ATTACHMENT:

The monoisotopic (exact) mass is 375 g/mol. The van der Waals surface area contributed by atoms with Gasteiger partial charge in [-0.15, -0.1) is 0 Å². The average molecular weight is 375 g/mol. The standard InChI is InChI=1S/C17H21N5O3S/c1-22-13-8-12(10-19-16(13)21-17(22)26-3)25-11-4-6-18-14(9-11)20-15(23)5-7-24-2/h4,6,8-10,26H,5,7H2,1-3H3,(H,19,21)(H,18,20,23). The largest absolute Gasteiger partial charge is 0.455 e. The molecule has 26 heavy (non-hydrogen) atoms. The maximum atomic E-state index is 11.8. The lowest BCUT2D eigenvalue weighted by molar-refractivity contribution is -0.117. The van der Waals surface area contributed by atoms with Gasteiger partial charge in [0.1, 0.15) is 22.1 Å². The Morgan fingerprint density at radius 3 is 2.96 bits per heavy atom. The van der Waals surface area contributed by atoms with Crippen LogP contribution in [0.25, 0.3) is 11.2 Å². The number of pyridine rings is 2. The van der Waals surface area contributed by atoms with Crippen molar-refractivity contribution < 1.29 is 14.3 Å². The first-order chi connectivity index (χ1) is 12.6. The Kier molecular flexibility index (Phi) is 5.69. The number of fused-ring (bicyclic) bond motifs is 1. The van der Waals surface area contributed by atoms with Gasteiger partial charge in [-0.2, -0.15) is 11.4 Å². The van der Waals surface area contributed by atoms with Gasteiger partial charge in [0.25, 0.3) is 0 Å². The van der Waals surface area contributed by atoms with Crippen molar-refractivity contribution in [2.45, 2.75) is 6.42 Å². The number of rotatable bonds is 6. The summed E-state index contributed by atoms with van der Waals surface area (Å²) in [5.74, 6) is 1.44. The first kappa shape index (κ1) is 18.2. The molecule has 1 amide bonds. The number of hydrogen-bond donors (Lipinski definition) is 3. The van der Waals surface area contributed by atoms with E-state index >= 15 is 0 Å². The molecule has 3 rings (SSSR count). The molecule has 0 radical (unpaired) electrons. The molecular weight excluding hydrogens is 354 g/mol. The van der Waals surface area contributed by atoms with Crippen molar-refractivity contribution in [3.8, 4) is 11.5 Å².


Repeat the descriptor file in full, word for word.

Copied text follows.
The monoisotopic (exact) mass is 375 g/mol. The van der Waals surface area contributed by atoms with Gasteiger partial charge in [-0.15, -0.1) is 0 Å². The average molecular weight is 375 g/mol. The standard InChI is InChI=1S/C17H21N5O3S/c1-22-13-8-12(10-19-16(13)21-17(22)26-3)25-11-4-6-18-14(9-11)20-15(23)5-7-24-2/h4,6,8-10,26H,5,7H2,1-3H3,(H,19,21)(H,18,20,23). The largest absolute Gasteiger partial charge is 0.455 e. The molecule has 26 heavy (non-hydrogen) atoms. The maximum atomic E-state index is 11.8. The lowest BCUT2D eigenvalue weighted by molar-refractivity contribution is -0.117. The van der Waals surface area contributed by atoms with Gasteiger partial charge in [0.1, 0.15) is 22.1 Å². The Morgan fingerprint density at radius 3 is 2.96 bits per heavy atom. The van der Waals surface area contributed by atoms with Crippen LogP contribution in [0.25, 0.3) is 11.2 Å². The number of pyridine rings is 2. The van der Waals surface area contributed by atoms with Crippen molar-refractivity contribution < 1.29 is 14.3 Å². The first-order chi connectivity index (χ1) is 12.6. The Kier molecular flexibility index (Phi) is 5.69. The number of fused-ring (bicyclic) bond motifs is 1. The van der Waals surface area contributed by atoms with Gasteiger partial charge in [-0.2, -0.15) is 11.4 Å². The van der Waals surface area contributed by atoms with Gasteiger partial charge in [0.25, 0.3) is 0 Å². The van der Waals surface area contributed by atoms with Crippen molar-refractivity contribution in [2.45, 2.75) is 6.42 Å². The number of rotatable bonds is 6. The summed E-state index contributed by atoms with van der Waals surface area (Å²) in [5.74, 6) is 1.44. The first kappa shape index (κ1) is 18.2. The molecule has 1 amide bonds. The number of hydrogen-bond donors (Lipinski definition) is 3. The van der Waals surface area contributed by atoms with E-state index >= 15 is 0 Å². The molecule has 3 rings (SSSR count). The molecule has 0 radical (unpaired) electrons. The molecular weight excluding hydrogens is 354 g/mol. The van der Waals surface area contributed by atoms with Crippen molar-refractivity contribution in [3.8, 4) is 11.5 Å².